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Why Russell Wilson Is MVP-Worthy

Russell_Wilson 10-07-13.jpg

Look out, Peyton Manning. This year’s MVP race just got interesting. With four games to play, Seattle Seahawks second-year signal-caller Russell Wilson is making a strong run at the league’s top award. The Denver Broncos’ thoroughbred remains the favorite to add a fifth MVP to his already crowded trophy case. But Seattle’s favorite underdog continues to dramatically exceed all reasonable expectations while taking a circuitous — and unlikely — route to stardom.

A 5'11" quarterback, Wilson has long been “too short” for so-called “big time” football. The Richmond, Va., native was a lightly regarded two-star recruit by both Rivals and Scout coming out of high school. After signing with NC State, Wilson became the first freshman to be named first-team All-ACC. As a junior, he broke the NCAA record for consecutive pass attempts without throwing an interception (379).

A two-sport star drafted by the Colorado Rockies in the fourth round of the 2010 MLB Draft, Wilson debated quitting football to focus on baseball in 2011 — resulting in his release from scholarship at NC State. But Wilson couldn’t stay away from the gridiron. With one year of eligibility remaining, Wilson transferred to Wisconsin and led the Badgers to a Rose Bowl berth.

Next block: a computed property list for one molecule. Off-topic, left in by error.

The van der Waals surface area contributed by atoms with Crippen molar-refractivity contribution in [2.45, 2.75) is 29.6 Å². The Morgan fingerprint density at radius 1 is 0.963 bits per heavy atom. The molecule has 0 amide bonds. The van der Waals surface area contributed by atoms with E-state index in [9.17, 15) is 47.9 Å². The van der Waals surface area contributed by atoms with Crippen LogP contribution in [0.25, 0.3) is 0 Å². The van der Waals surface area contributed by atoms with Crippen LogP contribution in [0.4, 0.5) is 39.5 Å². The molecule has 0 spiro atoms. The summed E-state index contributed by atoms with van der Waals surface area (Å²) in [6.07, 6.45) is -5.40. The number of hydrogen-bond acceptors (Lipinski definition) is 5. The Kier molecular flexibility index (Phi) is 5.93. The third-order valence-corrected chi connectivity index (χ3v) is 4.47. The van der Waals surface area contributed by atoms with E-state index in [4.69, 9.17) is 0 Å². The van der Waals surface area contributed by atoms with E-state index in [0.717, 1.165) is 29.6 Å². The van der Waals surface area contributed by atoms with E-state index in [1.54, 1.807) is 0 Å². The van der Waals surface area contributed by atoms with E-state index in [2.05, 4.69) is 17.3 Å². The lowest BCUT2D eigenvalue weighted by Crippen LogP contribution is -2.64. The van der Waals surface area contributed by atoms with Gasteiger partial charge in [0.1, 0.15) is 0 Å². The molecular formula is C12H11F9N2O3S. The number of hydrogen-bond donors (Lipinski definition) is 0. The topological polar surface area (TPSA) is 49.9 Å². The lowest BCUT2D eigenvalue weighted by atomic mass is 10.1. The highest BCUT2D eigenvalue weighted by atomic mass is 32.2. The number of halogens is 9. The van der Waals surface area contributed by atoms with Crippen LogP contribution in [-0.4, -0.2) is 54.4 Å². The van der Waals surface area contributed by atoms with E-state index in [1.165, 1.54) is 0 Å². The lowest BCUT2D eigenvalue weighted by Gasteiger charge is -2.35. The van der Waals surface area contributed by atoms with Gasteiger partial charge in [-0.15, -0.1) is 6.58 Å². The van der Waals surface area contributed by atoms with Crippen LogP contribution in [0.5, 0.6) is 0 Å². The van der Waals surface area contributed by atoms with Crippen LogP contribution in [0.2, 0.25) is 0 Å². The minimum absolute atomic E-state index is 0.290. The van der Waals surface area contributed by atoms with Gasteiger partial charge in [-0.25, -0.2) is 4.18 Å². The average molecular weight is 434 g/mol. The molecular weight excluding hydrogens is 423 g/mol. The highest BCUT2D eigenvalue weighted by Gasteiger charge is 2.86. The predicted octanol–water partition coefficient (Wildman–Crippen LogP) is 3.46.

Despite undeniable athleticism, leadership ability and a track record of success, Wilson fell all the way to the third round of the 2012 NFL Draft, going to Seattle at No. 75.

The rest, as they say, is history. Wilson has posted 22 wins in his first two seasons under center for the Seahawks, tying the all-time mark of Pittsburgh’s Ben Roethlisberger. And Wilson’s most recent victory was arguably his most impressive.

Wilson completed 22-of-30 passes for 310 yards, three TDs and zero INTs, while tucking the ball on eight carries for 47 yards during a 34–7 win over the New Orleans Saints on Monday Night Football. On the year, Wilson has MVP-type numbers with 2,672 yards, 22 TDs and six INTs for a 108.5 passer rating through the air, as well as 456 yards and one TD on the ground.

Most important, Wilson has guided the Seahawks to a league-best 11–1 record, including a 6–0 record at Seattle’s CenturyLink Field. In two seasons, Wilson has yet to lose at home, posting a perfect 14–0 mark for the “12th Man.”

Wilson’s poise under pressure — as much as his playmaking ability — have made him not only a fan favorite in Seattle but across the NFL.

“I get asked all the time and I really feel inadequate in trying to describe to you who he is and what he’s all about,” said coach Pete Carroll. “He’s an extraordinary individual. It goes way beyond his football ability. He’s an amazing person.”

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